James F. Dorris, Jr.
“We could see boxcars lined up with thousands of dead bodies. They just died right where they were stacked. We could smell the crematorium and knew the Germans were burning bodies.We began to realize what we were getting into. I saw inmates walking around and just staring at me. They were obviously confused and very weak. I had never seen what despair really looked like until that day.”
On April 29, 1945, James Dorris and his army unit were sent to Dachau to investigate a “camp that might be there.” Upon the troops’ arrival, he recalls, “insanity was everywhere. As I met their blank stares and saw their starved bodies…it was more than I could take. I said to myself that this is what hell was like.”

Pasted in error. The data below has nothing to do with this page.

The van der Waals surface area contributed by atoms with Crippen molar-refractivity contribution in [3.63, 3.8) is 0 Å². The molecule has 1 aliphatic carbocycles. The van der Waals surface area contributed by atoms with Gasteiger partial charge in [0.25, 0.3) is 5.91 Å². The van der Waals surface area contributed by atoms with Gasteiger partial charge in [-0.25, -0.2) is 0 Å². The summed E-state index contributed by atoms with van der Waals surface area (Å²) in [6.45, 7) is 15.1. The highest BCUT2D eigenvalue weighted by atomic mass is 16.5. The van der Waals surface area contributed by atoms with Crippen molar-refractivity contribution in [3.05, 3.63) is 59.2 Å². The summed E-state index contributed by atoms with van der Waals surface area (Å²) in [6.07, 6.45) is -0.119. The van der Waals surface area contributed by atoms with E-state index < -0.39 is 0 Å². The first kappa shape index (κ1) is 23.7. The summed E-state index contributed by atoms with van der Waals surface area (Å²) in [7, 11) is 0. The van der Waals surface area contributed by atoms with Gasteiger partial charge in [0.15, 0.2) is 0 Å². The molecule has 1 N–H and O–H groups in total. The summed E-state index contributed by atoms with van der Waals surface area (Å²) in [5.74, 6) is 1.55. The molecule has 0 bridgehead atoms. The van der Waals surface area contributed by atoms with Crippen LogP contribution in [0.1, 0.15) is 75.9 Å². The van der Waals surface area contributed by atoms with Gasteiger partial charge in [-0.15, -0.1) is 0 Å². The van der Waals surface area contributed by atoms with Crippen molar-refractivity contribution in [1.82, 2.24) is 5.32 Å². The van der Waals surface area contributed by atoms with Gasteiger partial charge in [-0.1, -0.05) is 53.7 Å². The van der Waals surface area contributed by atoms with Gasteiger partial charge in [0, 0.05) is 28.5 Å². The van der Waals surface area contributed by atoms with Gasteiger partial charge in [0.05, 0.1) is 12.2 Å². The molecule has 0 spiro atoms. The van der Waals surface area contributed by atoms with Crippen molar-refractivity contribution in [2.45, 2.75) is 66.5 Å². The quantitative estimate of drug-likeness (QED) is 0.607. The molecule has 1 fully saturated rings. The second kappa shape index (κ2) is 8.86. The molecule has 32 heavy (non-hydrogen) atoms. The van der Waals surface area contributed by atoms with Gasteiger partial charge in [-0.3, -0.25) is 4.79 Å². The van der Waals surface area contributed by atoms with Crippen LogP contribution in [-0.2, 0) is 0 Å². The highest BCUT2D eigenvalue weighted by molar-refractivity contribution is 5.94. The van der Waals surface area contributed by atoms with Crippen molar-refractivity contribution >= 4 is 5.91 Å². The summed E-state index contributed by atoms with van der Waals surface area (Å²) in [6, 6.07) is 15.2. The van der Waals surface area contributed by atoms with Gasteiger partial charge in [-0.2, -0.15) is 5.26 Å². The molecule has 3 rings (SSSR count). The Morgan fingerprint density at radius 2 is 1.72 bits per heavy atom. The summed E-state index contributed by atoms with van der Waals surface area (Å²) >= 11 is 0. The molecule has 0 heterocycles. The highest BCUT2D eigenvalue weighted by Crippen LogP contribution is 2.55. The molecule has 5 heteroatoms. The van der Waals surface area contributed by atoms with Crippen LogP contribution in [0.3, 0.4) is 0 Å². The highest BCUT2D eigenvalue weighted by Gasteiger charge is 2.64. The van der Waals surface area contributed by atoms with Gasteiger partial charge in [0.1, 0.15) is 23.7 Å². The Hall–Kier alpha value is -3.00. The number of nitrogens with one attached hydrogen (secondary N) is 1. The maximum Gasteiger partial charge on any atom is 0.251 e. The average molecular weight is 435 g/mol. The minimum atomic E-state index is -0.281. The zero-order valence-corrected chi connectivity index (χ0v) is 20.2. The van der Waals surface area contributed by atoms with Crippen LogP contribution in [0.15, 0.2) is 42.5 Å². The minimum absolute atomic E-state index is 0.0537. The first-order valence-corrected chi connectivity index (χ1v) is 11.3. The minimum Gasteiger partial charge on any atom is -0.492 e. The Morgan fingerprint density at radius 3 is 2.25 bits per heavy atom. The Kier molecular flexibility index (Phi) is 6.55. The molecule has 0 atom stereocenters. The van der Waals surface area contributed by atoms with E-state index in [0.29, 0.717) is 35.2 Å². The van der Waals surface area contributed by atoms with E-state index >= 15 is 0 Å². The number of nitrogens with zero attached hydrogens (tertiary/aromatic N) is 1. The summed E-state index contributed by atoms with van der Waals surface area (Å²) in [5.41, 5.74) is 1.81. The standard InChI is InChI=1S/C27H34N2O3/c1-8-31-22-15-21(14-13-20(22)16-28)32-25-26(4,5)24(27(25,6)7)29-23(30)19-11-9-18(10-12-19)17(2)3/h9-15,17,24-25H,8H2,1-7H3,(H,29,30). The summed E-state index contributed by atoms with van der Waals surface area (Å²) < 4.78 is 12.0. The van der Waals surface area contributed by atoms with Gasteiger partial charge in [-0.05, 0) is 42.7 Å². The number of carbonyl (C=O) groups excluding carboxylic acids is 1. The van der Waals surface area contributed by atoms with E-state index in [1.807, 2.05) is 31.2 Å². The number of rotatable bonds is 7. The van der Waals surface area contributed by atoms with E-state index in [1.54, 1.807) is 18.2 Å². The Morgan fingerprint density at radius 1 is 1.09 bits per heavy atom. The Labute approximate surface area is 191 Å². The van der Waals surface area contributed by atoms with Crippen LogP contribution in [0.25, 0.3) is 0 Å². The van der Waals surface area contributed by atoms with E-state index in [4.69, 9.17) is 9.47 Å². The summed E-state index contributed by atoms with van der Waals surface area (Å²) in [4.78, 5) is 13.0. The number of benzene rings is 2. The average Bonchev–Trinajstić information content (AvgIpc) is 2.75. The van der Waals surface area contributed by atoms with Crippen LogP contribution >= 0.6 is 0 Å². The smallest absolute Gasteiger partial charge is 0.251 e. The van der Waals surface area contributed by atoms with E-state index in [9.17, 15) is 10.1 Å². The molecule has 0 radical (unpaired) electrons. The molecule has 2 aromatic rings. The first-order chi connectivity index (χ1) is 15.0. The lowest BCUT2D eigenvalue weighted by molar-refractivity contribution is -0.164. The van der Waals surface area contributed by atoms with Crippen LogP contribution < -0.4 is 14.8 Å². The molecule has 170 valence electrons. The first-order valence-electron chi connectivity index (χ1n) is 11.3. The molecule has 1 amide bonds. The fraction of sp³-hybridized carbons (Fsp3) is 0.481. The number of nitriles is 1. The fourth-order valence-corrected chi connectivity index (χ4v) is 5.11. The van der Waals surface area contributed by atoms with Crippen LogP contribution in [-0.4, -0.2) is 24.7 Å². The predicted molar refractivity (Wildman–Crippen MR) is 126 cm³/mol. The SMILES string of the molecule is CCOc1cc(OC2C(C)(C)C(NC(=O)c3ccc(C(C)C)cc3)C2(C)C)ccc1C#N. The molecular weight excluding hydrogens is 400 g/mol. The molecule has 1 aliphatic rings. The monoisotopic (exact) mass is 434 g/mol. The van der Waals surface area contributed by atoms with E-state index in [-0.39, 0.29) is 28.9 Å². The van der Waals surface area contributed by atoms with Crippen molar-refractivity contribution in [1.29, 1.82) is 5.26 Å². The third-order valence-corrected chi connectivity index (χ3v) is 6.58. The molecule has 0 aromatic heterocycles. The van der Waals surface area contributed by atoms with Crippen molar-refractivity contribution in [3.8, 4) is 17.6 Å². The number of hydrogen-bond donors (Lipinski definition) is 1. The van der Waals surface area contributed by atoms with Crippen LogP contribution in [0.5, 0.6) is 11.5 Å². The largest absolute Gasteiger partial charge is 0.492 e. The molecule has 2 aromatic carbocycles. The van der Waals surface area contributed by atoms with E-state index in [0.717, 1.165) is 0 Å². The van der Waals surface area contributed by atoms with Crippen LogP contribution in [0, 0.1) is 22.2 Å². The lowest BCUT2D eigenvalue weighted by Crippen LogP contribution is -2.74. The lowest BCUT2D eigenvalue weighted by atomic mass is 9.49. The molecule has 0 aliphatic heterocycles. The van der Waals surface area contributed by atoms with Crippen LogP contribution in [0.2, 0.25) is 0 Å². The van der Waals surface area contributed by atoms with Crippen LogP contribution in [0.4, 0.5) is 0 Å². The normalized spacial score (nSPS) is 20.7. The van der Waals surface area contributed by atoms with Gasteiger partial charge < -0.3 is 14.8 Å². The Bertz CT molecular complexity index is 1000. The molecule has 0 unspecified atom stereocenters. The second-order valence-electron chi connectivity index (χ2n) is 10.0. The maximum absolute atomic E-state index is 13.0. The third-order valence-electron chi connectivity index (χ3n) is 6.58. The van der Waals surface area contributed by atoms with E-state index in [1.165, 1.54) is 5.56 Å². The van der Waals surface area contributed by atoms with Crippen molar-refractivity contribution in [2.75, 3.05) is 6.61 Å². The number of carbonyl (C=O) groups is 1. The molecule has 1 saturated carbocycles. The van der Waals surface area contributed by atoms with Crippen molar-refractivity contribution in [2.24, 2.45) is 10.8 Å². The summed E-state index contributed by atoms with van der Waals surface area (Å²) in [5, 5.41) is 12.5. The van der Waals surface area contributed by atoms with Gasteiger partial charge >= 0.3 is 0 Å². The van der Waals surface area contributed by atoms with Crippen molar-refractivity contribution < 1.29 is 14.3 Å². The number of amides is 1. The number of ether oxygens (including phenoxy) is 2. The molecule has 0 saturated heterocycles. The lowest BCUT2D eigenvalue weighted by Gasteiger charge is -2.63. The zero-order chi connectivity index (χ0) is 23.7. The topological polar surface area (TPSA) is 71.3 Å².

He was ordered to guard a fence separating the inmates from a moat until medical personnel and food could arrive. A fight broke out among the prisoners. Several were beating a man over something he picked up off the ground. Within a minute the beaten inmate called him over and gave him a rusty can holding a water-stained cigarette butt. “It was all he had in the world and he gave it to me as a thank-you gesture...he had been saving it. My eyes filled up with tears.”
James did not speak about his twenty-four hours in Dachau for many years. Today he is fueled by the need to educate others about injustice toward humanity for “no reason, no reason at all.”